Hacking is bad for your game. That’s an undeniable fact. So, if you’re going to hack your game, be prepared to fight for it. Even if you’re only fighting yourself.
When is an NPC not an NPC? When it’s a villain. Because villains are more than mere NPCs. Because villains create plots. And I don’t mean evil schemes. I mean stories.
There’s a difference between a game’s mechanics and its metaphor. But that doesn’t mean the two are separate. Or even separable. But it does mean you can empower yourself to create one by understanding the other.
As we gear up for the holiday season, it’s a good time to look back. Specifically, it’s time to look back through the old Angry e-mail and answer some more reader questions. Here’s some questions about illusionist villains, elven aging, and running solo adventures.
I’m feeling reflective. Let’s reflect on some design elements from D&D 4E that definitely shouldn’t have been left out of 5E that can definitely make you a better monster builder.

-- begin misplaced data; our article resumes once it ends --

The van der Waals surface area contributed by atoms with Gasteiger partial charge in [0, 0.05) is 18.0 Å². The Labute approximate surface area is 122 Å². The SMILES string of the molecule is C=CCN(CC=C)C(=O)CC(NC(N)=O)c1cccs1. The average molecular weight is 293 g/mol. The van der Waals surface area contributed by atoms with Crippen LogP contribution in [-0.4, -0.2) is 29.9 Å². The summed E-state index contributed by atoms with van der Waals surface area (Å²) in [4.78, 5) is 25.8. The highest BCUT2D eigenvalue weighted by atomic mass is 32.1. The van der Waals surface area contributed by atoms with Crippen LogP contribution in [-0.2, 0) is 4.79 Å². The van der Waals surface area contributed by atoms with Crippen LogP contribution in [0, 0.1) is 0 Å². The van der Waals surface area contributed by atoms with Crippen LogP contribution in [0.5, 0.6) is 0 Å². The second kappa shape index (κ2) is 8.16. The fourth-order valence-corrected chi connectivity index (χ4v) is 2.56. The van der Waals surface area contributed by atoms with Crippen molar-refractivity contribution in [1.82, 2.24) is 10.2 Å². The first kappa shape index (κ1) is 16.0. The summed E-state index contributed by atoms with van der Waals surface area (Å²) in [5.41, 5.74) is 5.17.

They say that the journey is its own reward and that getting there is half the fun. Yeah? Well, not in D&D. Overland travel in D&D sucks. But here I come to unsuck it. Or to help you just get rid of it altogether. Either way is fine. Just pick one.
People like to make a big thing out of factions, guilds, collectives, churches, cults, and organizations. But they don’t need to be complicated at all. In fact, they are remarkably simple. You just need a little lesson from Star Trek. You know, before it got crappy.
What’s a one-shot adventure? What’s a single-session adventure? And how is writing them different from writing any other adventure? In this Ask Angry, I answer those questions and also reference The Last Starfighter!